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Here's What To Put In A Coronavirus Preparedness Kit

The CDC has warned that the spread of coronavirus is less of an "if" and more of a "when."

Disclaimer: The status of coronavirus spread in the US and the regulations being put in place to contain it are changing rapidly. To stay up to date, continue to read local and federal updates on the situation, the CDC's most current coronavirus guidelines, and subscribe to "Outbreak Today," BuzzFeed News' coronavirus newsletter.

If you're monitoring the coverage of the novel coronavirus, by now you're likely aware that the Centers for Disease Control is telling the public to prepare for its potential spread in the US.

Now is the time for US businesses, hospitals, and communities to begin preparing for the possible spread of #COVID19. CDC continues to work with business, education & healthcare sectors, encouraging employers to be prepared. Learn more:

"Ultimately, we expect we will see community spread in this country," Nancy Messonnier, a CDC director, said in a press briefing on Tuesday. “It’s not so much a question of if this will happen anymore, but rather more a question of exactly when this will happen and how many people in this country will have severe illness.”

As of Thursday, the World Health Organization has not declared a pandemic or a global outbreak, but that is looking more likely as the coronavirus continues to spread.

There are more than 82,000 confirmed cases worldwide as of Thursday, including 60 in the US (including 43 people repatriated to the US after the outbreak on the Diamond Princess cruise ship in the Chinese province of Hubei). But with outbreaks occurring in more countries across Asia and Europe, CDC officials are anticipating an inevitability of it spreading in the US as well. On Thursday evening, CDC officials also reported the first possible case of "community spread" — a person who got sick without traveling from China or had any known exposure to someone with the virus — in California.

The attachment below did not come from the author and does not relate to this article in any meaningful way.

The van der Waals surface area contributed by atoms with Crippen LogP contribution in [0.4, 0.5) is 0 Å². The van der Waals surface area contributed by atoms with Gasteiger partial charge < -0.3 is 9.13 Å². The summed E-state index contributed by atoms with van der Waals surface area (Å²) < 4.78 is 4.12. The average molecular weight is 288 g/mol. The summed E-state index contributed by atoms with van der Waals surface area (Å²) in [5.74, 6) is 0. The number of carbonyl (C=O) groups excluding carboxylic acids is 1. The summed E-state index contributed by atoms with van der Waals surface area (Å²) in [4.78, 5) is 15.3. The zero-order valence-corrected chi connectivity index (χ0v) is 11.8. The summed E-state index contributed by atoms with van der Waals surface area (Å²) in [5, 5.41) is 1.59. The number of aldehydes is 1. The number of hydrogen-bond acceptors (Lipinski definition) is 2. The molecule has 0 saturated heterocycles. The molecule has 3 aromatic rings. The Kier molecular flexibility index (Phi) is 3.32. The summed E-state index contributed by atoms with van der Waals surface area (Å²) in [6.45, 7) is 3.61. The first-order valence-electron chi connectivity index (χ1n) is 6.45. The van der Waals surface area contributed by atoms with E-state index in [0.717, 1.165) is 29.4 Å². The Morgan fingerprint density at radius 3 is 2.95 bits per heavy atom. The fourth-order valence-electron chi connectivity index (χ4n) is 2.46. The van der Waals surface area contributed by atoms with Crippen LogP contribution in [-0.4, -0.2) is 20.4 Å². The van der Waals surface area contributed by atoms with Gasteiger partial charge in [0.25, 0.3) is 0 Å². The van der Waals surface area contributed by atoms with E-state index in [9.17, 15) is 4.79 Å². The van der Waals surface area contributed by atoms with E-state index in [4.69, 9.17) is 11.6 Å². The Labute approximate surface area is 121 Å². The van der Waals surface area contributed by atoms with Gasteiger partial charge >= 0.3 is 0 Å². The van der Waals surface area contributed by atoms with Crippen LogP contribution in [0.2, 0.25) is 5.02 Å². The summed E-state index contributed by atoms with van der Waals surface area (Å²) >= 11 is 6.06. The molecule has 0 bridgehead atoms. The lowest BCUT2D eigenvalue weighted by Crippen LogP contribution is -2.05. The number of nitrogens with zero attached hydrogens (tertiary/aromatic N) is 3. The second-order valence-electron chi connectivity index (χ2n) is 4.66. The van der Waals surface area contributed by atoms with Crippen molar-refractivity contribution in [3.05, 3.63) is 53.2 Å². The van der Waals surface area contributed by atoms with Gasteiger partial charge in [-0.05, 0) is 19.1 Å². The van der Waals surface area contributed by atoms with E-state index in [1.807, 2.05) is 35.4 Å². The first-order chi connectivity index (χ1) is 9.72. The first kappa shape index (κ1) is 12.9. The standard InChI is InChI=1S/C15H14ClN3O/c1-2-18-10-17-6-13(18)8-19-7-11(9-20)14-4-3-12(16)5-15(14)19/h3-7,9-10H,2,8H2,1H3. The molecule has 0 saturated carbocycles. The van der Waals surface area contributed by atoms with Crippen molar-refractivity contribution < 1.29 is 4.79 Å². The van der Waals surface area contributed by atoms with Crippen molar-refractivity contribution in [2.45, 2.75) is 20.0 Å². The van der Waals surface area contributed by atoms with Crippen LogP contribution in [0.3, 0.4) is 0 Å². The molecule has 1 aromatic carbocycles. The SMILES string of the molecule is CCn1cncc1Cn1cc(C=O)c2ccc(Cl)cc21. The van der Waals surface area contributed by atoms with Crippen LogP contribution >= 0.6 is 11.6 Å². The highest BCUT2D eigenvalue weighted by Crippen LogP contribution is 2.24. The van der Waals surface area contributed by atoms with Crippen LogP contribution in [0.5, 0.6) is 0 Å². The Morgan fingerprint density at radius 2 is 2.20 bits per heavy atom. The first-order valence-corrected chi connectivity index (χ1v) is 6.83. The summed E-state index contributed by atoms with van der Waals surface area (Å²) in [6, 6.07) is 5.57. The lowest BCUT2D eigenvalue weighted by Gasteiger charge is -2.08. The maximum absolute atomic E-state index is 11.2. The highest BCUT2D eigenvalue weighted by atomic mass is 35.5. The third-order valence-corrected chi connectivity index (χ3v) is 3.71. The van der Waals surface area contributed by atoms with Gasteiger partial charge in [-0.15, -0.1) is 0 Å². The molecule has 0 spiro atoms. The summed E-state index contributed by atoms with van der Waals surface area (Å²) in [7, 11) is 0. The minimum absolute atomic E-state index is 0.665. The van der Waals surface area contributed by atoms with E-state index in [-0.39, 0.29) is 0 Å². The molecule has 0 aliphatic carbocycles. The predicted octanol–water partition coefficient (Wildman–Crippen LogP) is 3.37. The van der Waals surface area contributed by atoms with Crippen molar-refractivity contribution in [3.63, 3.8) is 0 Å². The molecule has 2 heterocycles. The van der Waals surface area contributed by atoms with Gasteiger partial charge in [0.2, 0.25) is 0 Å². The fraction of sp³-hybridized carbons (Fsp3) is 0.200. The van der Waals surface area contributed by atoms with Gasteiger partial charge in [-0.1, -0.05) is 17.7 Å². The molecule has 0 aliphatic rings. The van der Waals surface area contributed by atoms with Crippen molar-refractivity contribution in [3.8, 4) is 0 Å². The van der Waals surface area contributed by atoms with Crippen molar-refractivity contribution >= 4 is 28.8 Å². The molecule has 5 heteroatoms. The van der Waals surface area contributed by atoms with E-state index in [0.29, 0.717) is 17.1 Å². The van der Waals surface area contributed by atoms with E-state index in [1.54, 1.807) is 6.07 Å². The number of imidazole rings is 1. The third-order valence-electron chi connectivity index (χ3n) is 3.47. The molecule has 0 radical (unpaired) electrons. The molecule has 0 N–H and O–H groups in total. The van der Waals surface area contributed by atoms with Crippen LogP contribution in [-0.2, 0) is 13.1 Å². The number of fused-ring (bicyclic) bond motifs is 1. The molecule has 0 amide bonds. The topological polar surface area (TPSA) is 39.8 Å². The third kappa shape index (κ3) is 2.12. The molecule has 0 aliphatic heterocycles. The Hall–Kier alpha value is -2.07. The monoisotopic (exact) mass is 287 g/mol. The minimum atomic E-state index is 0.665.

Before assembling a kit, it's helpful to have an understanding of what you can expect to use it for.

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The CDC anticipates that with the potential for more community spread, there may be cancellation of large events, school and daycare closures, and a shift toward telecommuting to minimize the risk of exposure. It also anticipates voluntary home quarantining for anyone who might have been exposed to the virus or anticipates potential exposure. (As of Thursday, the CDC believes that symptoms may appear in as little as two days or in as many as 14.)

Essentially, in the case of community spread, the CDC is anticipating disruption to daily life that might require advance planning in the event your area is affected. In some cases, it may also affect your ability to leave your home to gather supplies.

In terms of creating a coronavirus preparedness kit, though, there's no need to buy out your local drugstore.

The US Department of Homeland Security already has a preparedness plan for pandemics on their website, which outlines measures people should take in anticipation of one — and while the CDC has not yet declared a pandemic, it may be worth looking at these guidelines if you want to prepare for the possibility.

Here are the things you should consider including in a coronavirus preparedness kit, according to those guidelines:

1. Flu supplies.

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The CDC says that at this time, there are no approved vaccines or medications to treat coronavirus, but that it is is marked by fever, coughing, difficulty breathing, and pneumonia. That said, it presents the greatest risk to the elderly or people with underlying health conditions, and in the event of a pandemic, many people will likely be able to treat it at home. If you don't already have them on hand, consider purchasing supplies like "pain relievers, stomach remedies, cough and cold medicines, fluids with electrolytes, and vitamins," according to the US Department of Homeland Security.